Accessible PDF: A Strategic Review

Editor’s Note: This article is part of the Accessible PDF Learning Center

Accessibility: Why is it important to Adobe Systems?

Government demands it. Schools need it. Users want it. But when it
comes to making electronic documents friendly to assistive
technology, the great strengths of the PDF format are also its
weakness. The very flexibility of PDF and the tremendous power of
Acrobat make real accessibility (also known as ‘usability’) so very,
very hard to accomplish.

The accessibility issue represents the most serious strategic
vulnerability for PDF at this time. Right now, HTML, DAISY books, RTF
or (shudder) even Word files stand a better chance of becoming
definitive as ‘accessible’ document formats! Adobe’s current strategy
is top-down, and imposes substantial financial and technical burdens
on content authors. It’s time to look at a bottom-up approach.
Accessibility should be built-in, not added on.

The Problem

Adobe’s current approach to accessibility is to make tags available
within the latest-generation PDF specification. Using these tags,
design professionals may provide alt. text layouts and coding that
can deliver a viable experience for assistive technology users –
theoretically. While text documents may, at significant expense and
trouble, work well with tags, the reality is that only the very
simplest forms are really usable with tags alone. While the fact that
tags are technically capable of rendering document text to a screen
reader may formally qualify PDFs for Section 508 compliance, that
point should not be confused with the question of functional

Content authors are rarely familiar with the requirements of
successful accessibility publishing, and have little reason to learn.
Not only are they unlikely to receive any technical or functional
training on the subject, but in the vast majority of cases, content
authors won’t even get an expensive screen-reader with which to
sample (dare we add, test) their creations. As a result, their PDF
files will be, as always, built to print, with meaningful
accessibility a distant secondary or tertiary consideration.

In any event, the issue of tags is near-moot because as PDF creation
software proliferates, professional content authors using Adobe
products and educated on accessibility issues will generate only a
modest fraction of PDF documents. If tags are required to facilitate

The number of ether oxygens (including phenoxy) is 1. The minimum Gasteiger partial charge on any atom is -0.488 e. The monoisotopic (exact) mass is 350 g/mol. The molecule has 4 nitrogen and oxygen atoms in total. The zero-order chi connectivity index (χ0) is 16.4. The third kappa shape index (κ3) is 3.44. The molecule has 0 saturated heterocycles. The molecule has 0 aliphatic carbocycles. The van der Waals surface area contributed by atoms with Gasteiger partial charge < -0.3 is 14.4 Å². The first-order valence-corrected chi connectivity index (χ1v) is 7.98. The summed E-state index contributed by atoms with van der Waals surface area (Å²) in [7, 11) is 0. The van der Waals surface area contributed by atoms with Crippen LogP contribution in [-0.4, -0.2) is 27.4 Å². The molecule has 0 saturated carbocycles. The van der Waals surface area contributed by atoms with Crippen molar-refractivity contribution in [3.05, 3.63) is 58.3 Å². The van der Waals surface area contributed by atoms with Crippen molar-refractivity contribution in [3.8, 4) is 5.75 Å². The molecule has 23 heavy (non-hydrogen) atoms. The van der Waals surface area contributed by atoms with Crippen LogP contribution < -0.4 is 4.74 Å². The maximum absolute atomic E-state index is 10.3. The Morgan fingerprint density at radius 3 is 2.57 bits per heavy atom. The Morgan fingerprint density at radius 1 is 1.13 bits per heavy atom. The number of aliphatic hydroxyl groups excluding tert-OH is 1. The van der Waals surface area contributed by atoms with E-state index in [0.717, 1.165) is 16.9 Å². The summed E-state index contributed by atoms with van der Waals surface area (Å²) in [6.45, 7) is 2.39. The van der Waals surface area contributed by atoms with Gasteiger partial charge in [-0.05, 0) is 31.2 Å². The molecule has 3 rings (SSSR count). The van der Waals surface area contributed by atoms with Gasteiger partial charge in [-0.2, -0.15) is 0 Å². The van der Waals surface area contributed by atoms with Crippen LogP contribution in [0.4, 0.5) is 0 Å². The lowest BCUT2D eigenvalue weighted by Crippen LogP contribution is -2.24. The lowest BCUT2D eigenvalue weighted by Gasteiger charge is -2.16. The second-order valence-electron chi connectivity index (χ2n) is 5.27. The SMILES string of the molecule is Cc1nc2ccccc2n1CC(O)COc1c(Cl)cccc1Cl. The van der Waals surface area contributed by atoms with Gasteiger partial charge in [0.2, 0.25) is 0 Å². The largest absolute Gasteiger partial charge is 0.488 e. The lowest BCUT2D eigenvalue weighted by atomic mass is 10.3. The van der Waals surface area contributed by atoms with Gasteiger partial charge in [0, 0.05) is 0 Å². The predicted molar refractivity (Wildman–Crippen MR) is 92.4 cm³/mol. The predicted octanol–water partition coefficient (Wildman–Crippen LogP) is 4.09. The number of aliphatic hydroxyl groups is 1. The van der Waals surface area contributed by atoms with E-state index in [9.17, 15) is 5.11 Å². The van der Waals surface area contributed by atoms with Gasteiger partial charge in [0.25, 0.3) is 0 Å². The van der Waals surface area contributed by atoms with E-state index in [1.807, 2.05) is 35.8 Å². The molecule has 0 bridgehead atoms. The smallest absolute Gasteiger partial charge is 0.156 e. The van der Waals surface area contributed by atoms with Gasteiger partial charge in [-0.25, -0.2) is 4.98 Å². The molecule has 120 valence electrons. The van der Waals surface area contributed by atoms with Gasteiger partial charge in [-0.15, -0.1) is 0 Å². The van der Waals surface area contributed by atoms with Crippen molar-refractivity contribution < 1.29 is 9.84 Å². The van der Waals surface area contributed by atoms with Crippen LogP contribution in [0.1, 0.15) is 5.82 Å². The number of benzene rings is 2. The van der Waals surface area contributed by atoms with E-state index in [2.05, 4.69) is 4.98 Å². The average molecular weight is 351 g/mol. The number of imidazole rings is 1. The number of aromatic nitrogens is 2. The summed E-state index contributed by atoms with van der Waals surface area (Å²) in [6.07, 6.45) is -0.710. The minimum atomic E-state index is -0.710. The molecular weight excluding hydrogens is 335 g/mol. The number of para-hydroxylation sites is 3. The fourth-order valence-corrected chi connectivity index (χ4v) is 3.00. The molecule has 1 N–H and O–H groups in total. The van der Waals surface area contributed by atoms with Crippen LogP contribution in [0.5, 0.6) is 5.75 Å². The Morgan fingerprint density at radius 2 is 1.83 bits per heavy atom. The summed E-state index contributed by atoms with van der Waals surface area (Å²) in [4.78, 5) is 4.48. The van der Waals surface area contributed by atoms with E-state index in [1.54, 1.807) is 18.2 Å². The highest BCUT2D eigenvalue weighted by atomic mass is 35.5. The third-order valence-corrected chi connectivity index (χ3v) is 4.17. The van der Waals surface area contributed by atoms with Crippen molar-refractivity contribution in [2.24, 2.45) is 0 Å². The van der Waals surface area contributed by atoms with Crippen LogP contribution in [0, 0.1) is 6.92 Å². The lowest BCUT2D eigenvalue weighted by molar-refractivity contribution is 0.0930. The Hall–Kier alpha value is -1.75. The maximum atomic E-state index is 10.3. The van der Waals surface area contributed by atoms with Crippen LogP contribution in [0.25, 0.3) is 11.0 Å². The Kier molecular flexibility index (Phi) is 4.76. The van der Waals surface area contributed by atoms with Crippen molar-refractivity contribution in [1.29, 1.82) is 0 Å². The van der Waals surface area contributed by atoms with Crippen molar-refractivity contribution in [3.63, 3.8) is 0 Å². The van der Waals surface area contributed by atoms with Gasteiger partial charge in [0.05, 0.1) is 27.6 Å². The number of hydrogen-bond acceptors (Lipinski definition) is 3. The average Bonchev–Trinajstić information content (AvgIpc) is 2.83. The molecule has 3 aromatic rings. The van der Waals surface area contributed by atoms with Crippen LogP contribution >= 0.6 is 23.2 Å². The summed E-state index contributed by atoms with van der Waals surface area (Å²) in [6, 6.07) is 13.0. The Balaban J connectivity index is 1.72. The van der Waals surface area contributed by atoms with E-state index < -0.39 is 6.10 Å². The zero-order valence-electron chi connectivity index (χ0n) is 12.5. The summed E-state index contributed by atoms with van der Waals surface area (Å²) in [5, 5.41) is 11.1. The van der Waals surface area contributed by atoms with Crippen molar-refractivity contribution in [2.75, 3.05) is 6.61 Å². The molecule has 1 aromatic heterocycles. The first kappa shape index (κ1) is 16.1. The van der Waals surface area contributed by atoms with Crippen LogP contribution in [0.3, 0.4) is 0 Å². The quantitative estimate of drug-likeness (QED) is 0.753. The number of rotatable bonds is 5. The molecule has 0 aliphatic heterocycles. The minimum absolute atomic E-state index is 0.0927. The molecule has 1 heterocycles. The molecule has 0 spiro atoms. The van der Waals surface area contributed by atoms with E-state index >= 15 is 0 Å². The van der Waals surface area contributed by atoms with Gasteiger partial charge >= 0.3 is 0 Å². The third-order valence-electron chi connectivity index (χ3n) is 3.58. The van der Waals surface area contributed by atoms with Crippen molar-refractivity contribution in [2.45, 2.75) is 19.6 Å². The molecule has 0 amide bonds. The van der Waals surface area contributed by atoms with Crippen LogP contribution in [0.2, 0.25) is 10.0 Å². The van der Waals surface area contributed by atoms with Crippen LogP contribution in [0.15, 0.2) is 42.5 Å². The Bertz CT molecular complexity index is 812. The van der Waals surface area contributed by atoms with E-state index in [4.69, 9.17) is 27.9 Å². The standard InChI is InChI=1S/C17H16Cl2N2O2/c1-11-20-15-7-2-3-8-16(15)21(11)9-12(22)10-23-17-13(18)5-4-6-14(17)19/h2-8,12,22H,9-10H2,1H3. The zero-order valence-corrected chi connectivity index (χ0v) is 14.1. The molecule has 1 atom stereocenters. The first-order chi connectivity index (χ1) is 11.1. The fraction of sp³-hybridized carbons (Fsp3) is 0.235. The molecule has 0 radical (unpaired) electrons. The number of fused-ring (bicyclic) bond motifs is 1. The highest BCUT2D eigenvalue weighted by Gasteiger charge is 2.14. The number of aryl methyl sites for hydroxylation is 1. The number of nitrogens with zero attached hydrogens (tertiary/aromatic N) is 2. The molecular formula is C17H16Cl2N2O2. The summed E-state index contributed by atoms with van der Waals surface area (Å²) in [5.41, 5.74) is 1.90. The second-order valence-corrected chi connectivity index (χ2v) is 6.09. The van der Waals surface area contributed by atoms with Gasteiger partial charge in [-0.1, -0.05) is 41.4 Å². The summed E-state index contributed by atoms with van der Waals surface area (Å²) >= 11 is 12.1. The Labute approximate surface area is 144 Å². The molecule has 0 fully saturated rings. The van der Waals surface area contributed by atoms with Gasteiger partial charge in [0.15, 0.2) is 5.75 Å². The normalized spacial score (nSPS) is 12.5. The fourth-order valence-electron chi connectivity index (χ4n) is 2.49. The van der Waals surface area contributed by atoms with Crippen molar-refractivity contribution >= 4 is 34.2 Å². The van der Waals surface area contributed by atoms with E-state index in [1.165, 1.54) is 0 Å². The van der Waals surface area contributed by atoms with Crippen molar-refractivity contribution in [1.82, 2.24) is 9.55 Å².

accessibility, then PDF has literally no chance of becoming known as
accessible. Maybe Reader could auto-tag on the fly? Please. It would
be a major miracle if 20 percent of all documents could be meaningfully
auto-tagged on opening. Effective tags are born of many conscious choices, they are not a default event. The inevitable result of a tags-only strategy is
simply that content authors will ignore the issue entirely, choose a
different format, or simply ‘dumb-down’ their documents. In all such
cases, PDF loses.

Government & Accessibility

National, state and local governments, as well as non-US governments,
increasingly require their public document authors not only to work
within accessibility standards such as Section 508 – but be seen to
do so. As they expand electronic document usage and web enablement
for their line-of- business processes, governments will increasingly
favour solutions that include accessibility as a core competency.
Section 508, which has given Adobe the sweats, is actually a pretty
easy standard. The Canadian government specification (WCAG priority
2) is much tougher!

Education & Accessibility

To fulfill their mandate to serve the broad population, and to do so
on ever tighter budgets, state educational systems need assistive
technology for electronic documents now. Actually, they needed it
yesterday. Learning Disabled (LD) users represent at least 50 percent of the
assistive technology marketplace. There are tens of thousands of LD
students in the California Community College system alone. For these
users, PDF files are usable only via expensive, dysfunctional
non-Adobe software typically maintained in school and college
computer labs.

As a practical matter, the legal vehicle for educational distribution